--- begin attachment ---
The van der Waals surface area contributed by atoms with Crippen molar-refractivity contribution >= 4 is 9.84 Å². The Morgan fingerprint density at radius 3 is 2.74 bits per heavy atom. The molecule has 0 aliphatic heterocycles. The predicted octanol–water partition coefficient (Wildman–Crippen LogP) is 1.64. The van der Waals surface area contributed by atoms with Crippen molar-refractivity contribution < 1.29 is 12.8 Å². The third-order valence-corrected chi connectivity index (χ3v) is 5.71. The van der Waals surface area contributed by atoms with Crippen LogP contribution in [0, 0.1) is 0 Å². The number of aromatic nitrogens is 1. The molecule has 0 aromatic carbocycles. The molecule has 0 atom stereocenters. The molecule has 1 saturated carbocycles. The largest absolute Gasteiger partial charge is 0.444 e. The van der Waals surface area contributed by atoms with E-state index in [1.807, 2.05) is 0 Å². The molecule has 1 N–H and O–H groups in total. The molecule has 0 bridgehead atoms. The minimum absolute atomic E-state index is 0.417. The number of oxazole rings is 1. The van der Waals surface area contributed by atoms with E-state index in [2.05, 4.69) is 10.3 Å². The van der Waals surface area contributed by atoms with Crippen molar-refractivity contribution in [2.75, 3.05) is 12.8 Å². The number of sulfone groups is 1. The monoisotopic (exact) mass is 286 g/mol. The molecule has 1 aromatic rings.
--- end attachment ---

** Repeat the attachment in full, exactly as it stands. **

The van der Waals surface area contributed by atoms with Crippen molar-refractivity contribution >= 4 is 9.84 Å². The Morgan fingerprint density at radius 3 is 2.74 bits per heavy atom. The molecule has 0 aliphatic heterocycles. The predicted octanol–water partition coefficient (Wildman–Crippen LogP) is 1.64. The van der Waals surface area contributed by atoms with Crippen molar-refractivity contribution < 1.29 is 12.8 Å². The third-order valence-corrected chi connectivity index (χ3v) is 5.71. The van der Waals surface area contributed by atoms with Crippen LogP contribution in [0, 0.1) is 0 Å². The number of aromatic nitrogens is 1. The molecule has 0 aromatic carbocycles. The molecule has 0 atom stereocenters. The molecule has 1 saturated carbocycles. The largest absolute Gasteiger partial charge is 0.444 e. The van der Waals surface area contributed by atoms with E-state index in [1.807, 2.05) is 0 Å². The molecule has 1 N–H and O–H groups in total. The molecule has 0 bridgehead atoms. The minimum absolute atomic E-state index is 0.417. The number of oxazole rings is 1. The van der Waals surface area contributed by atoms with E-state index in [2.05, 4.69) is 10.3 Å². The van der Waals surface area contributed by atoms with Crippen molar-refractivity contribution in [2.75, 3.05) is 12.8 Å². The number of sulfone groups is 1. The monoisotopic (exact) mass is 286 g/mol. The molecule has 1 aromatic rings.